Leading Carnoustie crime author Ed James sets his new book in Angus, as he takes the reader to the darker side of the county.
The top ten Kindle crime author, real name Jamie Thompson, has seen his e-books, which feature DC Scott Cullen, downloaded 235,000 times across the world.
However, despite admitting his fictional hero’s upbringing is based around his own in Carnoustie, the author has never fully delved into his Angus past.
That changes with the fifth book in the current series, ‘Bottleneck’ out on Amazon.
The novel’s murder victim, singer James Strang, hails from Angus and DC Cullen returns to investigate the death, exploring his own roots as he does so.
Jamie has revealed he is set to base a brand new crime series in Dundee, with a female officer investigating brutal deeds in the City of Discovery and surrounding Angus coast.
“I’ve always been conscious of referring to Cullen’s hometown in my books but this is the first time I really explore it,” says the former Carnoustie High pupil. “I think the area is largely untapped in terms of crime fiction. If you look at the news stories from Angus, there’s a lot going on, from attacks by crossbreed dogs to campaigns against legal high shops. It’s more subtle than Edinburgh, Glasgow or even the Aberdeen of Stuart McBride’s books but it is still rich, in terms of subject.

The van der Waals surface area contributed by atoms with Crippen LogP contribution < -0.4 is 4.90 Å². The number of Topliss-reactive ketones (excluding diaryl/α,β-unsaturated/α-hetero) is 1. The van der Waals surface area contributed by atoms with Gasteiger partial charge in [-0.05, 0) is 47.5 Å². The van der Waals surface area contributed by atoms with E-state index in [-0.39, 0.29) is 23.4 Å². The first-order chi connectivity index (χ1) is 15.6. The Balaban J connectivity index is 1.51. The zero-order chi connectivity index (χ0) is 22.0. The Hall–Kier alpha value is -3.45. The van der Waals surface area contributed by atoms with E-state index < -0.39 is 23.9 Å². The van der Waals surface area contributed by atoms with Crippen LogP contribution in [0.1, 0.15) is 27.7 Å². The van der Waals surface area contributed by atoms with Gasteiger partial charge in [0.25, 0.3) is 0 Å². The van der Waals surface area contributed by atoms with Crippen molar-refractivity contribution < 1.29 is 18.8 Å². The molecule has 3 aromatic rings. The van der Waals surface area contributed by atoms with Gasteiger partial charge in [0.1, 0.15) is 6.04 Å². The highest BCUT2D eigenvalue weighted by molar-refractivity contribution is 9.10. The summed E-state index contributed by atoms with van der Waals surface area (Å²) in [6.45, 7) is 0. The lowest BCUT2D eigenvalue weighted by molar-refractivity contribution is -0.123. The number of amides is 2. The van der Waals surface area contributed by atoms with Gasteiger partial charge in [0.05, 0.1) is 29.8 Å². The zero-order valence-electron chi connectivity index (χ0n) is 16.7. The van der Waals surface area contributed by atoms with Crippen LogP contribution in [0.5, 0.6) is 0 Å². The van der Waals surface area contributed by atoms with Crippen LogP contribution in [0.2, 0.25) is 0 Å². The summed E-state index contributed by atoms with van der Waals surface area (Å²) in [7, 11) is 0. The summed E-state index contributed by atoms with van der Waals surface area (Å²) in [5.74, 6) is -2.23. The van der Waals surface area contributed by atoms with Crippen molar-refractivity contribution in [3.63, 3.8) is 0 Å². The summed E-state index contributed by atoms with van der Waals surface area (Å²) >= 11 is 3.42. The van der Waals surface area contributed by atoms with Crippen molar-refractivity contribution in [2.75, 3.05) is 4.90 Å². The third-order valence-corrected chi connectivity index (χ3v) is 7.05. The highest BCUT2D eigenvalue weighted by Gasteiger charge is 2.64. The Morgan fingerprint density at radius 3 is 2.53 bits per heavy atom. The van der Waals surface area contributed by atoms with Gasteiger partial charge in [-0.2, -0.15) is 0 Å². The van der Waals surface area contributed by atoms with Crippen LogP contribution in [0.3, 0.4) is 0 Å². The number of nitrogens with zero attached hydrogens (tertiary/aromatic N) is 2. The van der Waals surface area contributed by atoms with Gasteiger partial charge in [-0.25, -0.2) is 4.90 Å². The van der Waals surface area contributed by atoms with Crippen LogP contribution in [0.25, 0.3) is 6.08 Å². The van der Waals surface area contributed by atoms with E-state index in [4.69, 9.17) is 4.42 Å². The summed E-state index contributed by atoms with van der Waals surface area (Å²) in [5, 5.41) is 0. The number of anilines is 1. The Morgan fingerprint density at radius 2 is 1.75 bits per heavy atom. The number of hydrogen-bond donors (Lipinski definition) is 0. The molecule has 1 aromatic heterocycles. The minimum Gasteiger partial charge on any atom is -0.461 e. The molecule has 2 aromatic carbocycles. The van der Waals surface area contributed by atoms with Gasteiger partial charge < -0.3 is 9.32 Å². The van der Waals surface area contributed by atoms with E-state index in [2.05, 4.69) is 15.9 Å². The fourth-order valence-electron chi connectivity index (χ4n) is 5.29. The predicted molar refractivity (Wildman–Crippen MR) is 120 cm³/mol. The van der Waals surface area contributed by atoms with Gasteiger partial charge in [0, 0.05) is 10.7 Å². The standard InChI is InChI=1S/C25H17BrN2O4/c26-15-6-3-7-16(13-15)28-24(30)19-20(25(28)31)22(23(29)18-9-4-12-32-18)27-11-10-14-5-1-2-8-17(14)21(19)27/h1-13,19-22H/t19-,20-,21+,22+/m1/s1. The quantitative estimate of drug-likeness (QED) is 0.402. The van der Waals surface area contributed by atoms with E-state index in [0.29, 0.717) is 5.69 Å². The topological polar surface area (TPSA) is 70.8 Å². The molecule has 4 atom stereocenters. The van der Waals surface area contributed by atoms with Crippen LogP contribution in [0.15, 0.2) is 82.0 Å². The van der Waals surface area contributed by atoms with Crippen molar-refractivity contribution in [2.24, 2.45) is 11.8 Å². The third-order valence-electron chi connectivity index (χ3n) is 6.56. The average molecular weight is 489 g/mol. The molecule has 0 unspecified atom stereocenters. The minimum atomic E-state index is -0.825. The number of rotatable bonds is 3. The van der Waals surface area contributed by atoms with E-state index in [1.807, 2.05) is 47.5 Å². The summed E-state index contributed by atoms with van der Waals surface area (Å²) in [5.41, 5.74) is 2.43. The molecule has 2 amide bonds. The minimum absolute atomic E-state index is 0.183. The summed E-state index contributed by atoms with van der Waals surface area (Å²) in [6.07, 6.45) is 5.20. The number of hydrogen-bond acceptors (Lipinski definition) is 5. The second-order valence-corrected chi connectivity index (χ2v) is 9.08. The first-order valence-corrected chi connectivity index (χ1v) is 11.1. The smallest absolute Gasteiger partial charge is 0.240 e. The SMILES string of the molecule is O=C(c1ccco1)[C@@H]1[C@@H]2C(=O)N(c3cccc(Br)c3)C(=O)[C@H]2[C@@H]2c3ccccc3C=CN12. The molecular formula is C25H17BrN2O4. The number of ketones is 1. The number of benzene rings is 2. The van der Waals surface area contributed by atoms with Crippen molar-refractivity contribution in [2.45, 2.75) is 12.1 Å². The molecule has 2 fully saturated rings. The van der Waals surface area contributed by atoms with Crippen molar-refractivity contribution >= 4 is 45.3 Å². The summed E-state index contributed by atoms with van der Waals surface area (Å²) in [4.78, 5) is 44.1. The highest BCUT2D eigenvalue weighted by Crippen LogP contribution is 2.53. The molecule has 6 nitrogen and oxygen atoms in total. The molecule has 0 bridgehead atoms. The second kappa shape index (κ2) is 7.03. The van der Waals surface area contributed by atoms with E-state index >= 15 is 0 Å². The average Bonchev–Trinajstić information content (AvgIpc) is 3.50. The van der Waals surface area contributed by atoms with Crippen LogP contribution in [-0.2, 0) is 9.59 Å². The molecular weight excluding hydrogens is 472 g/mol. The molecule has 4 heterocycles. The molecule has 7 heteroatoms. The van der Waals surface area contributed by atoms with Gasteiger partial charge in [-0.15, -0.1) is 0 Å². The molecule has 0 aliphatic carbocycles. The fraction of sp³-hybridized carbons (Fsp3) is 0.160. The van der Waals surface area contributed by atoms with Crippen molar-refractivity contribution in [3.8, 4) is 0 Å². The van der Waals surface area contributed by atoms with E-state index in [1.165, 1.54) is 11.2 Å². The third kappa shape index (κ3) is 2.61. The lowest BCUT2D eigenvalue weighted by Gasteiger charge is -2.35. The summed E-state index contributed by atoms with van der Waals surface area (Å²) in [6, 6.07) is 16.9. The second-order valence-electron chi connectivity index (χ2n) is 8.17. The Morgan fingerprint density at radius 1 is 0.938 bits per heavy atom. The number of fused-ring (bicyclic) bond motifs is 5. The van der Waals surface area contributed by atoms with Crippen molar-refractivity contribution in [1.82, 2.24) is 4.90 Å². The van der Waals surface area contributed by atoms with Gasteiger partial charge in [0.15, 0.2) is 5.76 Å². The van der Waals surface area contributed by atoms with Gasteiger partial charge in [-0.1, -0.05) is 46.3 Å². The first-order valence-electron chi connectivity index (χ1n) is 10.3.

“The fictional name I give the town, Dalhousie, is basically bits of Carnoustie, mixed with other typical Angus towns like Arbroath and Monifieth; places I know well from growing up in the area.
“I suppose it’s like the Fife of Ian Rankin and Inspector Rebus. Cullen and I have a shared upbringing in Angus and that makes it easier for me to know him. In Bottleneck, huge chunks take place in Dalhousie, so this is a bit like coming home in a lot of ways.”
Jamie attended Kinloch Primary and the High School before studying at Edinburgh University; later combining writing with working in I.T.
He draws on many formative experiences in Carnoustie in his fiction, with DC Scott Cullen mirroring some of his own traits and continued: “I suppose I wanted Cullen to be an outsider, even though he worked in Edinburgh. Making him come from Angus made sense.
“When he returns to Angus, he is accused of bullying someone and there was a bit of that at school when I was growing up, although I appreciate the best of Angus now. My favourite things were going into the country or to the beach.”
Bottleneck is out now on Amazon Kindle, Kobo and Nook priced £3.99, with ibook (£3.99) and paperback (£8.99) out on March 31.
Jamie will be speaking at the 15th anniversary of Ratho Library, Edinburgh, on March 27.